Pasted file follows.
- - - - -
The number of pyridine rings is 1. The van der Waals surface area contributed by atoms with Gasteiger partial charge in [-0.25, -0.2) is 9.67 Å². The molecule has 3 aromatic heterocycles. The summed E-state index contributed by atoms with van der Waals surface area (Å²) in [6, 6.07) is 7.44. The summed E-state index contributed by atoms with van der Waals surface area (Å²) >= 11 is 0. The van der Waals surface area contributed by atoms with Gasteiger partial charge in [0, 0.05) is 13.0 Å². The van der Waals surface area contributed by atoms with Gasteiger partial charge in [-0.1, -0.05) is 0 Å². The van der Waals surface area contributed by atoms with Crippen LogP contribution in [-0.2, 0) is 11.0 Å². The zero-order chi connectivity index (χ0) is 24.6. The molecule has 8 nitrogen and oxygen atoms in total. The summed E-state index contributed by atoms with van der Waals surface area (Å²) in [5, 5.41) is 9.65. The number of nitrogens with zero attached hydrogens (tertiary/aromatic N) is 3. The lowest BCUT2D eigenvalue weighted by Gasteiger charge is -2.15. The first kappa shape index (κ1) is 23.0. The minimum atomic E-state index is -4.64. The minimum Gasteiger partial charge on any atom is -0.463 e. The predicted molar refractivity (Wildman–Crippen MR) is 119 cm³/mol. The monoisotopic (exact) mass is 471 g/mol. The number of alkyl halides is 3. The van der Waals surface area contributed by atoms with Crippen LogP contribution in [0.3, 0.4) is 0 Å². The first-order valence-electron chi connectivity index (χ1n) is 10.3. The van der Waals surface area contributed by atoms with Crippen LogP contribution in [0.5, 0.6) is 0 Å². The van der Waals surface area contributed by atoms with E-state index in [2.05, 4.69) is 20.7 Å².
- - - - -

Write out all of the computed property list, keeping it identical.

The number of pyridine rings is 1. The van der Waals surface area contributed by atoms with Gasteiger partial charge in [-0.25, -0.2) is 9.67 Å². The molecule has 3 aromatic heterocycles. The summed E-state index contributed by atoms with van der Waals surface area (Å²) in [6, 6.07) is 7.44. The summed E-state index contributed by atoms with van der Waals surface area (Å²) >= 11 is 0. The van der Waals surface area contributed by atoms with Gasteiger partial charge in [0, 0.05) is 13.0 Å². The van der Waals surface area contributed by atoms with Gasteiger partial charge in [-0.1, -0.05) is 0 Å². The van der Waals surface area contributed by atoms with Crippen LogP contribution in [-0.2, 0) is 11.0 Å². The zero-order chi connectivity index (χ0) is 24.6. The molecule has 8 nitrogen and oxygen atoms in total. The summed E-state index contributed by atoms with van der Waals surface area (Å²) in [5, 5.41) is 9.65. The number of nitrogens with zero attached hydrogens (tertiary/aromatic N) is 3. The lowest BCUT2D eigenvalue weighted by Gasteiger charge is -2.15. The first kappa shape index (κ1) is 23.0. The minimum atomic E-state index is -4.64. The minimum Gasteiger partial charge on any atom is -0.463 e. The predicted molar refractivity (Wildman–Crippen MR) is 119 cm³/mol. The monoisotopic (exact) mass is 471 g/mol. The number of alkyl halides is 3. The van der Waals surface area contributed by atoms with Crippen LogP contribution in [0.3, 0.4) is 0 Å². The first-order valence-electron chi connectivity index (χ1n) is 10.3. The van der Waals surface area contributed by atoms with Crippen LogP contribution in [0.5, 0.6) is 0 Å². The van der Waals surface area contributed by atoms with E-state index in [2.05, 4.69) is 20.7 Å².